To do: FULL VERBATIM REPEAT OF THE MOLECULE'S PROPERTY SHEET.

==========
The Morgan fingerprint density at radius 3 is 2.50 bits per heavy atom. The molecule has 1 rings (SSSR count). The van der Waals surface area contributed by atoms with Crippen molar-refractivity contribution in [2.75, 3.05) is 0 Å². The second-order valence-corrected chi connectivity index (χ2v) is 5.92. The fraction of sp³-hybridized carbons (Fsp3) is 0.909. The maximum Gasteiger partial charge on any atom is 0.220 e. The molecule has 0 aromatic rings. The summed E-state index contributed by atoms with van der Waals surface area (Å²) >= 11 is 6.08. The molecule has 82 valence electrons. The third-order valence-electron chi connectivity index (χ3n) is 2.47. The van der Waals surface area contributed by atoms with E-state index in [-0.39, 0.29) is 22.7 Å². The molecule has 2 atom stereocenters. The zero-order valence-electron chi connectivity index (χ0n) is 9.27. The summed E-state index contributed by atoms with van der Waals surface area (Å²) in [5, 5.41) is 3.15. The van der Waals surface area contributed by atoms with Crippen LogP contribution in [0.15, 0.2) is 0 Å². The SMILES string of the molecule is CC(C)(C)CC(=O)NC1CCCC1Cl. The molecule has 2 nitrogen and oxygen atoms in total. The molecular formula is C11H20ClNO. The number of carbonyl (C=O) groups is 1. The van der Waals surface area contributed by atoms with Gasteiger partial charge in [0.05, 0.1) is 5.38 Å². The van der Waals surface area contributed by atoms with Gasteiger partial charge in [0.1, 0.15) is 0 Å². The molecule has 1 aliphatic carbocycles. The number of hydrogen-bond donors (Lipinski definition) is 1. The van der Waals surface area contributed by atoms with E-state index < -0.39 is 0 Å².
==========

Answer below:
The Morgan fingerprint density at radius 3 is 2.50 bits per heavy atom. The molecule has 1 rings (SSSR count). The van der Waals surface area contributed by atoms with Crippen molar-refractivity contribution in [2.75, 3.05) is 0 Å². The second-order valence-corrected chi connectivity index (χ2v) is 5.92. The fraction of sp³-hybridized carbons (Fsp3) is 0.909. The maximum Gasteiger partial charge on any atom is 0.220 e. The molecule has 0 aromatic rings. The summed E-state index contributed by atoms with van der Waals surface area (Å²) >= 11 is 6.08. The molecule has 82 valence electrons. The third-order valence-electron chi connectivity index (χ3n) is 2.47. The van der Waals surface area contributed by atoms with E-state index in [-0.39, 0.29) is 22.7 Å². The molecule has 2 atom stereocenters. The zero-order valence-electron chi connectivity index (χ0n) is 9.27. The summed E-state index contributed by atoms with van der Waals surface area (Å²) in [5, 5.41) is 3.15. The van der Waals surface area contributed by atoms with Crippen LogP contribution in [0.15, 0.2) is 0 Å². The SMILES string of the molecule is CC(C)(C)CC(=O)NC1CCCC1Cl. The molecule has 2 nitrogen and oxygen atoms in total. The molecular formula is C11H20ClNO. The number of carbonyl (C=O) groups is 1. The van der Waals surface area contributed by atoms with Gasteiger partial charge in [0.05, 0.1) is 5.38 Å². The van der Waals surface area contributed by atoms with Gasteiger partial charge in [0.1, 0.15) is 0 Å². The molecule has 1 aliphatic carbocycles. The number of hydrogen-bond donors (Lipinski definition) is 1. The van der Waals surface area contributed by atoms with E-state index < -0.39 is 0 Å².